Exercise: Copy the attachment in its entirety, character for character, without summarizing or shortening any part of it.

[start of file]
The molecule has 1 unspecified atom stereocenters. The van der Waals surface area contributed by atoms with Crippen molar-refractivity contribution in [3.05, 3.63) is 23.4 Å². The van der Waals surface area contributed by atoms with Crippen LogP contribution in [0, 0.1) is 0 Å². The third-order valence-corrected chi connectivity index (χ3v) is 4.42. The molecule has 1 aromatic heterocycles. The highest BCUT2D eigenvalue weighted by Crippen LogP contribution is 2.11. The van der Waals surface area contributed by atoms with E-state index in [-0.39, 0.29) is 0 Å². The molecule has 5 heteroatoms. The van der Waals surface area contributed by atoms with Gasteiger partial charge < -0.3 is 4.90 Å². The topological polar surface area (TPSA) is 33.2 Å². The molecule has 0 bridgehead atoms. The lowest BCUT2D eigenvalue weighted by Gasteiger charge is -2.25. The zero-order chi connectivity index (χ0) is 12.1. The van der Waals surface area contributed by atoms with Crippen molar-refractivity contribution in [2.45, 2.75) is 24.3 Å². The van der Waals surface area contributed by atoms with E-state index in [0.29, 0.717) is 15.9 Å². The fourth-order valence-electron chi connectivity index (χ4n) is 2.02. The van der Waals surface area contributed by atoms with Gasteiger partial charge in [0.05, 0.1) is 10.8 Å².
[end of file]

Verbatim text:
The molecule has 1 unspecified atom stereocenters. The van der Waals surface area contributed by atoms with Crippen molar-refractivity contribution in [3.05, 3.63) is 23.4 Å². The van der Waals surface area contributed by atoms with Crippen LogP contribution in [0, 0.1) is 0 Å². The third-order valence-corrected chi connectivity index (χ3v) is 4.42. The molecule has 1 aromatic heterocycles. The highest BCUT2D eigenvalue weighted by Crippen LogP contribution is 2.11. The van der Waals surface area contributed by atoms with E-state index in [-0.39, 0.29) is 0 Å². The molecule has 5 heteroatoms. The van der Waals surface area contributed by atoms with Gasteiger partial charge < -0.3 is 4.90 Å². The topological polar surface area (TPSA) is 33.2 Å². The molecule has 0 bridgehead atoms. The lowest BCUT2D eigenvalue weighted by Gasteiger charge is -2.25. The zero-order chi connectivity index (χ0) is 12.1. The van der Waals surface area contributed by atoms with Crippen molar-refractivity contribution in [2.45, 2.75) is 24.3 Å². The van der Waals surface area contributed by atoms with E-state index in [0.29, 0.717) is 15.9 Å². The fourth-order valence-electron chi connectivity index (χ4n) is 2.02. The van der Waals surface area contributed by atoms with Gasteiger partial charge in [0.05, 0.1) is 10.8 Å².